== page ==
3. What are the steps you take when pre-visualizing a set design?

It's always good to have an idea. Failing that there is a certain thrashing about looking for one. I have a big personal library that I have assembled over my life that is I think the favorite thing I own. It is always changing as obsessions are added and subtracted. I also use my civic library and now the mothership, Google for images. Usually I assemble a set of tear-sheets that we used to put on a big piece of cardboard and put on the wall. Lately I have been using a website that I build and put all my references up with all the production sketches, location photos etc so everyone can have access to the same information. It saves a lot of duplication and the endless requests for copies of information.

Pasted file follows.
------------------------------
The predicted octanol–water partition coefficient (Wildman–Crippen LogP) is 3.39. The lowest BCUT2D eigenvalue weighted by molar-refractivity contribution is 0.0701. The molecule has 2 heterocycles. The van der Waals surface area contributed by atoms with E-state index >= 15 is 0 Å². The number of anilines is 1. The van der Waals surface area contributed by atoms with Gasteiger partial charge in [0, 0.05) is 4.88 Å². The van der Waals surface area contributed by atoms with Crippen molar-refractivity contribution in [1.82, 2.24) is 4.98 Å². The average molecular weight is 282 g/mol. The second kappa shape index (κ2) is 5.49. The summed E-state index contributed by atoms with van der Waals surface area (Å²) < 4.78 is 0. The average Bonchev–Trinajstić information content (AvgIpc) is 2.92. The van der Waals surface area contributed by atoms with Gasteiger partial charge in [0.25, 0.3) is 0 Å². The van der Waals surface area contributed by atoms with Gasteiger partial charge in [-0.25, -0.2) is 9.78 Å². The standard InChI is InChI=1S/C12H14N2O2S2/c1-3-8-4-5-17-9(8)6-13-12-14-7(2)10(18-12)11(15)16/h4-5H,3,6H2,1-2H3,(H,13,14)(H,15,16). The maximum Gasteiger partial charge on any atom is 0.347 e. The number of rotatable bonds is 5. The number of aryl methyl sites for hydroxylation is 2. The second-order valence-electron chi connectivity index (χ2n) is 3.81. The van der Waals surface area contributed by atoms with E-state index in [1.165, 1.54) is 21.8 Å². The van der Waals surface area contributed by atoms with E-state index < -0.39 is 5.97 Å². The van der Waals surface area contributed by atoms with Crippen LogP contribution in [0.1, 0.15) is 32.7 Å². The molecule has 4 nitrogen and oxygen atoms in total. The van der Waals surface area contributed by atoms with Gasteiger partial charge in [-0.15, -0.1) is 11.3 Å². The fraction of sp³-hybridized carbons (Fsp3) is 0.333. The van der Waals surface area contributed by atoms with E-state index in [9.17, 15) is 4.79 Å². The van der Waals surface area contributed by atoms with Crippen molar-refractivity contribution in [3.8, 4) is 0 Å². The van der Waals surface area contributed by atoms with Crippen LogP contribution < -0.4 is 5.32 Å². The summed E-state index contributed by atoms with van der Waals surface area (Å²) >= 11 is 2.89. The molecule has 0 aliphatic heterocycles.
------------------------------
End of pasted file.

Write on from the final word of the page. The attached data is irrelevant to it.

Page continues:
I think the greatest realization I have had lately and one I have ignored for most of my life is that pre-visualization is a gift. Some people have it, most if not all people of an artistic bent but lots and lots of people don't get it at all. It's the old cartoon of two people standing in front of an abstract painting in a museum, one is swooning in the rush of emotions the image directs at them the other walks away saying "my kid could do that". The movie business is full of people who cannot and do not see what a thing described on a printed page should look like, yet can offer many reasons why it shouldn't look like what you propose. This makes it sound like a production designers job is to illustrate a text and it is not.